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Nutrients 2014, 6(3), 985-1002; doi:10.3390/nu6030985

Intermittent Feeding Schedules—Behavioural Consequences and Potential Clinical Significance

Rowett Institute of Nutrition and Health, University of Aberdeen, Greenburn Road, Bucksburn, Aberdeen, AB21 9SB, UK
Author to whom correspondence should be addressed.
Received: 29 November 2013 / Revised: 6 February 2014 / Accepted: 17 February 2014 / Published: 4 March 2014
(This article belongs to the Special Issue Eating Disorder and Obesity)
View Full-Text   |   Download PDF [204 KB, uploaded 4 March 2014]


Food availability and associated sensory cues such as olfaction are known to trigger a range of hormonal and behavioural responses. When food availability is predictable these physiological and behavioural responses can become entrained to set times and occur in anticipation of food rather than being dependent on the food-related cues. Here we summarise the range of physiological and behavioural responses to food when the time of its availability is unpredictable, and consider the potential to manipulate feeding patterns for benefit in metabolic and mental health.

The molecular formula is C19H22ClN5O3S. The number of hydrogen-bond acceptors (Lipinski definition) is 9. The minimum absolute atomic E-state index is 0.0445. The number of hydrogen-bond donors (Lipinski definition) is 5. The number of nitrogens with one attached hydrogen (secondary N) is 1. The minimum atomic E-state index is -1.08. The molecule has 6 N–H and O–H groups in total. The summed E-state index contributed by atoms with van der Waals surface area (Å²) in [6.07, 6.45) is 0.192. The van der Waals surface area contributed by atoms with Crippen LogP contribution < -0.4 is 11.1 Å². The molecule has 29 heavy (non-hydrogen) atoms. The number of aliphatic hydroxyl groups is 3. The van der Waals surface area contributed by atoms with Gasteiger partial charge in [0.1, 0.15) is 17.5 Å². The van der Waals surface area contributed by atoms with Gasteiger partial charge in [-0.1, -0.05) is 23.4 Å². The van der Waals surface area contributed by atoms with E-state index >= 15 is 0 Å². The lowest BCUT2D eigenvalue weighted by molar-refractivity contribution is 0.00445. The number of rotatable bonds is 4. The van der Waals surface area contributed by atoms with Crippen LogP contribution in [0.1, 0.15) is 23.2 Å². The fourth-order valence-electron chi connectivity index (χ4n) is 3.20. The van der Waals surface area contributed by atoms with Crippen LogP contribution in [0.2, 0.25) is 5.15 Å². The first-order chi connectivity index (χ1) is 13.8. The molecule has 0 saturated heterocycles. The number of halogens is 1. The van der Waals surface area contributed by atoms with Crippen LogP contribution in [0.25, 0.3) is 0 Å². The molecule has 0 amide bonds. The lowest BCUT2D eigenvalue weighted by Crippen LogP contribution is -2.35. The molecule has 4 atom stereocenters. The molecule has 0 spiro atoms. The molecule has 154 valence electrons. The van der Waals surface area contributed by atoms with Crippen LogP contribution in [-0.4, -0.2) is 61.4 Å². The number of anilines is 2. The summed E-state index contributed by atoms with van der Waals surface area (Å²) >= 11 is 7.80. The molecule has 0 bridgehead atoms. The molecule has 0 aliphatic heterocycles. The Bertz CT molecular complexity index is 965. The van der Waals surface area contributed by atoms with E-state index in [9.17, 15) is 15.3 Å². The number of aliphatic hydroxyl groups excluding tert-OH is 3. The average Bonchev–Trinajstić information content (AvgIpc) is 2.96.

Keywords: binge eating; irregular feeding; meal schedules; anxiety; food anticipatory activity; behaviour binge eating; irregular feeding; meal schedules; anxiety; food anticipatory activity; behaviour
This is an open access article distributed under the Creative Commons Attribution License (CC BY 3.0).

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MDPI and ACS Style

Murphy, M.; Mercer, J.G. Intermittent Feeding Schedules—Behavioural Consequences and Potential Clinical Significance. Nutrients 2014, 6, 985-1002.

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